I am an academic researcher interested of late in testing, debugging and static analysis of concurrent software. Two of the directions I am interested in are: (1) developing static techniques to prove that a certain piece of software is free of, say, deadlocks and data races, and (2) developing better testing tools for concurrent code, e.g, understanding what the right coverage criteria should be. It is easy to lose sight of the forest and get too occupied with trees while defining research problems, so I thought I would talk to some people who are really on the frontlines of concurrent code and seek some advice about what are the real problems that you would like to see solved.
The first question is rather specific: can you tell me of a piece of software that is: a) written by fairly competent people--- i.e., not just a case of bad programming; b) highly concurrent and uses complicated concurrency constructs. this is the most important requirement; c) buggy, or makes non-standard assumptions about the platform (of course, there may be bugs that are unknown); d) not very large in size, as I would like to start by trying to prove properties of the code by hand. e) ideally but not necessarily, has recursive control flow in some parts.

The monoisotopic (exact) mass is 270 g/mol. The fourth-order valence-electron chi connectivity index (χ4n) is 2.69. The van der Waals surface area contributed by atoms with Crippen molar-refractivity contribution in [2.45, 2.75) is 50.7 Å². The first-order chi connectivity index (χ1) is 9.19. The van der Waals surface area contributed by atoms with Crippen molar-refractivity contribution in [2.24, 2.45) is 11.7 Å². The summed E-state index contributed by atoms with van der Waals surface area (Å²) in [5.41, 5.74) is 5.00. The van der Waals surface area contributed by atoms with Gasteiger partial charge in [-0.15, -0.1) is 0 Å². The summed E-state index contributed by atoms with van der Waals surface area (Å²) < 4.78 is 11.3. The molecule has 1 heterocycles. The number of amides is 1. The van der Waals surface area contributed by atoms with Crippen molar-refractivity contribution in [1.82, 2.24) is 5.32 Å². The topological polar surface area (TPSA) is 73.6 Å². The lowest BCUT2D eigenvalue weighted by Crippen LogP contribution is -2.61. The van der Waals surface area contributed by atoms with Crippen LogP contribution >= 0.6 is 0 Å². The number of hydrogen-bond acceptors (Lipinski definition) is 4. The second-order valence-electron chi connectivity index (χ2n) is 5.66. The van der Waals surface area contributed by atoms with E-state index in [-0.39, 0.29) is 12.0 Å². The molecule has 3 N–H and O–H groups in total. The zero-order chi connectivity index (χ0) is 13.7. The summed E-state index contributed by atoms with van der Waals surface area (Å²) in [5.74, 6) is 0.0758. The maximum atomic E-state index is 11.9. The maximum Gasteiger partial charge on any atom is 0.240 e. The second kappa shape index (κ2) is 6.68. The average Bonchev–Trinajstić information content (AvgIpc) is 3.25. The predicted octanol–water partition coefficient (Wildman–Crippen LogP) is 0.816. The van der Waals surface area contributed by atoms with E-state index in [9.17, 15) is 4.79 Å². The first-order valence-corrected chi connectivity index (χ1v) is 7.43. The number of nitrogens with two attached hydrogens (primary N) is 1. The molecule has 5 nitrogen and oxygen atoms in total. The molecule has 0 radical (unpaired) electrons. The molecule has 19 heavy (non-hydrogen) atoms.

I have looked at some embedded software and some web servers, but have not yet found anything that somes even close to fitting these criteria. Any thoughts?
The second question is: what features would you like to see in a testing tool for concurrent software? My understanding is that concurrency testing in the real-world setting is really stress testing, and that there are no good notions of coverage. Would you agree with this statement and that things need to change? Regarding bugs or security flaws that you have actually found, what categories would you say are the hardest or need tool support? Timing errors? Data races? Deadlocks? Is there a repository of concurrency error reports somewhere that I can look at to understand the issues?
Best regards, Swar